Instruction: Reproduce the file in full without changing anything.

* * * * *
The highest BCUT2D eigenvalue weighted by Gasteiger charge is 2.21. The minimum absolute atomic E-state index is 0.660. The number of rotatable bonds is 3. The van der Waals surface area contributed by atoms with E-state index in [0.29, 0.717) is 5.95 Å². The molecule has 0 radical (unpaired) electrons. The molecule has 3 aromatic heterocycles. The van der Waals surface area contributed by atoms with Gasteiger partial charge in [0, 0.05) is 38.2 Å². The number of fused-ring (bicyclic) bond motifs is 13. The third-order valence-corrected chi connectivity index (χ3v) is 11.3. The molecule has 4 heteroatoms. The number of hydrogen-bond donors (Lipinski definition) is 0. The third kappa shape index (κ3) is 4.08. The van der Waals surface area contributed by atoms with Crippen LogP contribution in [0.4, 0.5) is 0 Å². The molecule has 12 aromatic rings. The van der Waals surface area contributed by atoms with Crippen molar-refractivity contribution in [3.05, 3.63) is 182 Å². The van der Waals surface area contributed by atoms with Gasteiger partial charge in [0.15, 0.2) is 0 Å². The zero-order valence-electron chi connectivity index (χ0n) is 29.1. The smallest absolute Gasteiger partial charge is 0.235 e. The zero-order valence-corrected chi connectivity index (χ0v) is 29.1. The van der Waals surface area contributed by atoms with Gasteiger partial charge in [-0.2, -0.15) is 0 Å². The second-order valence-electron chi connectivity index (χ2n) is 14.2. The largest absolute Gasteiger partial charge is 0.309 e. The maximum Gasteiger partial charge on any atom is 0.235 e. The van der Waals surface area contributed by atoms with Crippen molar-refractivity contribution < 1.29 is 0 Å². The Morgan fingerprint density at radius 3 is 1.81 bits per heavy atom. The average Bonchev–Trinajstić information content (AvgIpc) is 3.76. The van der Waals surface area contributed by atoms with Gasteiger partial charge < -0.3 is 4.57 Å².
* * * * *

The highest BCUT2D eigenvalue weighted by Gasteiger charge is 2.21. The minimum absolute atomic E-state index is 0.660. The number of rotatable bonds is 3. The van der Waals surface area contributed by atoms with E-state index in [0.29, 0.717) is 5.95 Å². The molecule has 0 radical (unpaired) electrons. The molecule has 3 aromatic heterocycles. The van der Waals surface area contributed by atoms with Gasteiger partial charge in [0, 0.05) is 38.2 Å². The number of fused-ring (bicyclic) bond motifs is 13. The third-order valence-corrected chi connectivity index (χ3v) is 11.3. The molecule has 4 heteroatoms. The number of hydrogen-bond donors (Lipinski definition) is 0. The third kappa shape index (κ3) is 4.08. The van der Waals surface area contributed by atoms with Crippen LogP contribution in [0.4, 0.5) is 0 Å². The molecule has 12 aromatic rings. The van der Waals surface area contributed by atoms with Crippen molar-refractivity contribution in [3.05, 3.63) is 182 Å². The van der Waals surface area contributed by atoms with Gasteiger partial charge in [0.15, 0.2) is 0 Å². The zero-order valence-electron chi connectivity index (χ0n) is 29.1. The smallest absolute Gasteiger partial charge is 0.235 e. The zero-order valence-corrected chi connectivity index (χ0v) is 29.1. The van der Waals surface area contributed by atoms with Gasteiger partial charge in [-0.2, -0.15) is 0 Å². The second-order valence-electron chi connectivity index (χ2n) is 14.2. The largest absolute Gasteiger partial charge is 0.309 e. The maximum Gasteiger partial charge on any atom is 0.235 e. The van der Waals surface area contributed by atoms with Crippen molar-refractivity contribution < 1.29 is 0 Å². The Morgan fingerprint density at radius 3 is 1.81 bits per heavy atom. The average Bonchev–Trinajstić information content (AvgIpc) is 3.76. The van der Waals surface area contributed by atoms with Gasteiger partial charge < -0.3 is 4.57 Å².